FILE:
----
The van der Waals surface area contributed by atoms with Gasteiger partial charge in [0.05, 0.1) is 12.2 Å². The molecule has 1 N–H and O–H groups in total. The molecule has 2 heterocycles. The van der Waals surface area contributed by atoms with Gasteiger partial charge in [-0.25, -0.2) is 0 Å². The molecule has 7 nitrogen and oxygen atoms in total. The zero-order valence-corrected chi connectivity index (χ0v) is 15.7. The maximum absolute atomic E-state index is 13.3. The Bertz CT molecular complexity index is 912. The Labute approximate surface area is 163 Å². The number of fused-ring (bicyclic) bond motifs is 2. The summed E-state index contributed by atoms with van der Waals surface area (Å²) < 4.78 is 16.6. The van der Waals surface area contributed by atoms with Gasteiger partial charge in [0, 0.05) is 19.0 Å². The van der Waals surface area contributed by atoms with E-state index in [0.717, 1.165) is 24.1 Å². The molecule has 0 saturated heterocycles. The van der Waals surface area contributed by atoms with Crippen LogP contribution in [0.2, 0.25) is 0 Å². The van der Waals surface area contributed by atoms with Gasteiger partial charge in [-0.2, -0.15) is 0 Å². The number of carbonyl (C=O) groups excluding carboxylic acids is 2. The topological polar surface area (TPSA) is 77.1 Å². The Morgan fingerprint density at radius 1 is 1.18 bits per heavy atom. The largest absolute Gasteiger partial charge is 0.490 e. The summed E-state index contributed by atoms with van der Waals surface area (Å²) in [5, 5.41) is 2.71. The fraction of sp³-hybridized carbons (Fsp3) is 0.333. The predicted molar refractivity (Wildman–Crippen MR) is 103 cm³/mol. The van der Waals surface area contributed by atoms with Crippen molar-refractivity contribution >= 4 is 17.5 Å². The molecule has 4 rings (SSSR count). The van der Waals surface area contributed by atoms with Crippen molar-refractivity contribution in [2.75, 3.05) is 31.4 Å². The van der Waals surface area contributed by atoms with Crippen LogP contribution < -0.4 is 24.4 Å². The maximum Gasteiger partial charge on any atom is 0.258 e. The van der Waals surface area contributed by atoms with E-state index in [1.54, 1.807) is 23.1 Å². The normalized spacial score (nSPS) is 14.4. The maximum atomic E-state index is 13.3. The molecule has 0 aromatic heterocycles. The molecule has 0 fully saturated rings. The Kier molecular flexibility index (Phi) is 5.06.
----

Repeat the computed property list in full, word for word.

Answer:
The van der Waals surface area contributed by atoms with Gasteiger partial charge in [0.05, 0.1) is 12.2 Å². The molecule has 1 N–H and O–H groups in total. The molecule has 2 heterocycles. The van der Waals surface area contributed by atoms with Gasteiger partial charge in [-0.25, -0.2) is 0 Å². The molecule has 7 nitrogen and oxygen atoms in total. The zero-order valence-corrected chi connectivity index (χ0v) is 15.7. The maximum absolute atomic E-state index is 13.3. The Bertz CT molecular complexity index is 912. The Labute approximate surface area is 163 Å². The number of fused-ring (bicyclic) bond motifs is 2. The summed E-state index contributed by atoms with van der Waals surface area (Å²) < 4.78 is 16.6. The van der Waals surface area contributed by atoms with Gasteiger partial charge in [0, 0.05) is 19.0 Å². The van der Waals surface area contributed by atoms with E-state index in [0.717, 1.165) is 24.1 Å². The molecule has 0 saturated heterocycles. The van der Waals surface area contributed by atoms with Crippen LogP contribution in [0.2, 0.25) is 0 Å². The van der Waals surface area contributed by atoms with Gasteiger partial charge in [-0.2, -0.15) is 0 Å². The number of carbonyl (C=O) groups excluding carboxylic acids is 2. The topological polar surface area (TPSA) is 77.1 Å². The Morgan fingerprint density at radius 1 is 1.18 bits per heavy atom. The largest absolute Gasteiger partial charge is 0.490 e. The summed E-state index contributed by atoms with van der Waals surface area (Å²) in [5, 5.41) is 2.71. The fraction of sp³-hybridized carbons (Fsp3) is 0.333. The predicted molar refractivity (Wildman–Crippen MR) is 103 cm³/mol. The van der Waals surface area contributed by atoms with Crippen molar-refractivity contribution >= 4 is 17.5 Å². The molecule has 4 rings (SSSR count). The van der Waals surface area contributed by atoms with Crippen molar-refractivity contribution in [2.75, 3.05) is 31.4 Å². The van der Waals surface area contributed by atoms with Crippen LogP contribution < -0.4 is 24.4 Å². The maximum Gasteiger partial charge on any atom is 0.258 e. The van der Waals surface area contributed by atoms with E-state index in [1.54, 1.807) is 23.1 Å². The normalized spacial score (nSPS) is 14.4. The maximum atomic E-state index is 13.3. The molecule has 0 aromatic heterocycles. The molecule has 0 fully saturated rings. The Kier molecular flexibility index (Phi) is 5.06.